Behind the Labor Department’s gambling game of job reports

If we are to believe the US Labor Department, companies went through a massive hiring spurt in April and then slammed on the brakes in May.

Neither is likely.

Today, we are going to have a little fun with the numbers. At the end of this item I’ll tell you the only number that really counts.

Last Friday, the Department announced that only 75,000 jobs were created in May. That was down massively from the 263,000 new jobs that were initially reported in April — oh, wait, the Department now says April’s job growth was only 224,000.

And, while you are at it, change March’s growth from 189,000 new jobs to just 153,000.

Phew! How can anyone believe the numbers being put out by this government agency, or, for that matter, any government agency, when they are revised so radically just a month later?

The May job report was a lot weaker than the experts’ consensus predicted. And I thought May would also be strong because the Labor Department has its thumb on the scale. As I’ve explained too many times, the government uses something called the Birth/Death Model — on top of seasonal adjustments and other tricks — when coming up with the number you see in the headlines.

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In May, the Labor Department’s guesstimate model added 204,000 jobs to the count. And that still wasn’t enough to make May’s figure impressive.

And, by revising downward the number of jobs in April by 39,000 jobs (from 263,000 to 224,000) the Labor Department is pretty much admitting that its guessing for that month was off.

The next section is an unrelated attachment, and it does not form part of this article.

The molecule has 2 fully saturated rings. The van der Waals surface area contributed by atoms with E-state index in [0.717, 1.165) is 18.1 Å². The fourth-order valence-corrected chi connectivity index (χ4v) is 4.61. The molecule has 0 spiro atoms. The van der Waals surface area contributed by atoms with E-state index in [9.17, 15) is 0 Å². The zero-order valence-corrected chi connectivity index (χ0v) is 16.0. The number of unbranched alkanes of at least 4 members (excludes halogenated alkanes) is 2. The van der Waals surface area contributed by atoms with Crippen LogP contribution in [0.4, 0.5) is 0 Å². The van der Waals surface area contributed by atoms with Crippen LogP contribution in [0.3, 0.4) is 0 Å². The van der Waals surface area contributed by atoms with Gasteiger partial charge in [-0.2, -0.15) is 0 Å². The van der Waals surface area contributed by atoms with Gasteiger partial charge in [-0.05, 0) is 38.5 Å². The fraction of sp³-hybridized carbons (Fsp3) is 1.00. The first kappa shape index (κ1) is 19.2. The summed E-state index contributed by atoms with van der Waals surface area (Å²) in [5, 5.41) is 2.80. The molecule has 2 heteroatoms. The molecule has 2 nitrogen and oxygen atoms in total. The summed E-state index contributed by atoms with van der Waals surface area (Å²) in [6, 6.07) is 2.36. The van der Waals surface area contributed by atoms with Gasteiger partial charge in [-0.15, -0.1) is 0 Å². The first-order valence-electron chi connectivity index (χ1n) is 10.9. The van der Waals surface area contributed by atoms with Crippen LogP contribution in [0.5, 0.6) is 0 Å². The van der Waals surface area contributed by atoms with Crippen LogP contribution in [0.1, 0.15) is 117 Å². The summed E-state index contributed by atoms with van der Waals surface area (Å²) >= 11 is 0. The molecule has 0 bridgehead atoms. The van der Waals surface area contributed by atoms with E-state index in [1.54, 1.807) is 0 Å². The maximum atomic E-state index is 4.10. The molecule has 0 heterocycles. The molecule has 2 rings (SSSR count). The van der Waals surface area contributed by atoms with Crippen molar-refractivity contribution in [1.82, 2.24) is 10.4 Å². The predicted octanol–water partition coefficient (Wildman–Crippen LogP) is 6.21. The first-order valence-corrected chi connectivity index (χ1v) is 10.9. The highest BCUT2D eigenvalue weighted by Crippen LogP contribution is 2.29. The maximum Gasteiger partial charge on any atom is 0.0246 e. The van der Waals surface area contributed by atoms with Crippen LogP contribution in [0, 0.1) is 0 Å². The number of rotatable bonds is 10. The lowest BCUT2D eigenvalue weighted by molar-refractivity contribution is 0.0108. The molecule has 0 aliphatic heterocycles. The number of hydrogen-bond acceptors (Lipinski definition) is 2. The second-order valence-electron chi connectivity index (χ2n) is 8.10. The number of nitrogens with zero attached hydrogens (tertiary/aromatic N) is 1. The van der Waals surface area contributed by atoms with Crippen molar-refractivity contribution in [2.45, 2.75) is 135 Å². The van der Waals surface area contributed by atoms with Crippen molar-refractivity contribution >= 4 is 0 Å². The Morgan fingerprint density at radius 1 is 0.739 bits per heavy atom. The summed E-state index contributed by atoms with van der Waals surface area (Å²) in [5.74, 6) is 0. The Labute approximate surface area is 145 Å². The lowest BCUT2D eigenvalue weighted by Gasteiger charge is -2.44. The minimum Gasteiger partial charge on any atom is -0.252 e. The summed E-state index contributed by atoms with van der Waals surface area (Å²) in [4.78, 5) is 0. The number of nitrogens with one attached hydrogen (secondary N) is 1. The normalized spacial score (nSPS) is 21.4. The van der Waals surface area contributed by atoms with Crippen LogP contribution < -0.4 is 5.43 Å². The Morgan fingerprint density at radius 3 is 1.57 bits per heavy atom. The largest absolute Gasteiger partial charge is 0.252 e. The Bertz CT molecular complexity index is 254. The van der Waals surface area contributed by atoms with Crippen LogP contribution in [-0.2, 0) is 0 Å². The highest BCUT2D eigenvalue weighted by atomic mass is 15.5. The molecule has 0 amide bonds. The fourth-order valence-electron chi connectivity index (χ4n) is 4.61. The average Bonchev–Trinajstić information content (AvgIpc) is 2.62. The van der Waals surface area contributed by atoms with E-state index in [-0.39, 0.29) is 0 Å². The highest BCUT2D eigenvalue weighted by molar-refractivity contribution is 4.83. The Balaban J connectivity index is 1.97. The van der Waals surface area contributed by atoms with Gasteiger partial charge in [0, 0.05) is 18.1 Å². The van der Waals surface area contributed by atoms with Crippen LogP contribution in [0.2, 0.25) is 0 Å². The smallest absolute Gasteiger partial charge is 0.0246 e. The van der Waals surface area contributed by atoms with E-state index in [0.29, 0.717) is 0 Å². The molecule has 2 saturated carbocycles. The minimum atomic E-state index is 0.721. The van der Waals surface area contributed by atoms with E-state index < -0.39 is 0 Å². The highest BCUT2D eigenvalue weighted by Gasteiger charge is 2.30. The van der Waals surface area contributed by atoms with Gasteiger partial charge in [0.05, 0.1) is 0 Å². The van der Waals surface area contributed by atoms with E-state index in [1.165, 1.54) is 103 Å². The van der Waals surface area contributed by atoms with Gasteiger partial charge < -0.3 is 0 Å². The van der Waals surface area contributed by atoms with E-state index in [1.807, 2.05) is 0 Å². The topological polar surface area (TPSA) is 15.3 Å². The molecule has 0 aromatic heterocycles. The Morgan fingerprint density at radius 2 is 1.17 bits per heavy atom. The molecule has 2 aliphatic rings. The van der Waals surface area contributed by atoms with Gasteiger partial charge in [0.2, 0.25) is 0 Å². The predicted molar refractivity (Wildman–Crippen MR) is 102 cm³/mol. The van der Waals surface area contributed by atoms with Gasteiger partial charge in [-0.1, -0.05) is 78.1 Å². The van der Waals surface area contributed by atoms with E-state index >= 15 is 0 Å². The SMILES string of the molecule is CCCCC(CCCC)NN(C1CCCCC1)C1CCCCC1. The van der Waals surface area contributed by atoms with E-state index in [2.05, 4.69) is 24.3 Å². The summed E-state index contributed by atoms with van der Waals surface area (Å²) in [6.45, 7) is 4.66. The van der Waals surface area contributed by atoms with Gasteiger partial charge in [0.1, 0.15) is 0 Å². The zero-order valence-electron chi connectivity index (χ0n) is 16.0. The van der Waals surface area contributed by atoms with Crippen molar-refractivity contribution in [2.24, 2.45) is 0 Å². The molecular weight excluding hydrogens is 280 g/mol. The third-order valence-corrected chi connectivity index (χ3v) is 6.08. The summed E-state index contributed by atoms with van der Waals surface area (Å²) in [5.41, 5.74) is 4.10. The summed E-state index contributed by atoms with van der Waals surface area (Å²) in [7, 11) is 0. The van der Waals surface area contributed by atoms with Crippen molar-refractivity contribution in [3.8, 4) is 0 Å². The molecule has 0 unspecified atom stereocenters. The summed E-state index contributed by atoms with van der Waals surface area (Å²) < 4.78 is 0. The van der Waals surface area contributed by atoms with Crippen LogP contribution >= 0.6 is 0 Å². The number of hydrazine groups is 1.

So, as I’ve been telling you for a long time, the government’s economic data is something to be played with, to have fun with, to bet on if you trade stocks, but not to be believed until it gets revised and checked numerous times.

Are there any job figures that can be believed? There is one figure that is untouched by guesses and seasonal adjustments and is neither hankied nor pankied. That’s the number of total jobs in the country — a figure that also comes from the US Labor Department. But, with the exception of the most recent months, it has already been revised.

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What’s that figure show? Right now there are 151.095 million jobs in the US, compared with 148.754 million as of last May. That’s job growth of 2.35 million, or an average of 195,833 jobs a month.

You decide for yourself whether that’s good or bad, adequate or not. But those are numbers that haven’t been fooled with.

The monthly figures: Those are only useful to the gamblers on Wall Street who place bets based on whether the numbers meet expectations or not.

The May figure didn’t meet expectations and Wall Street rallied because it thinks the Federal Reserve will now be forced to cut interest rates, maybe even as early as this month.

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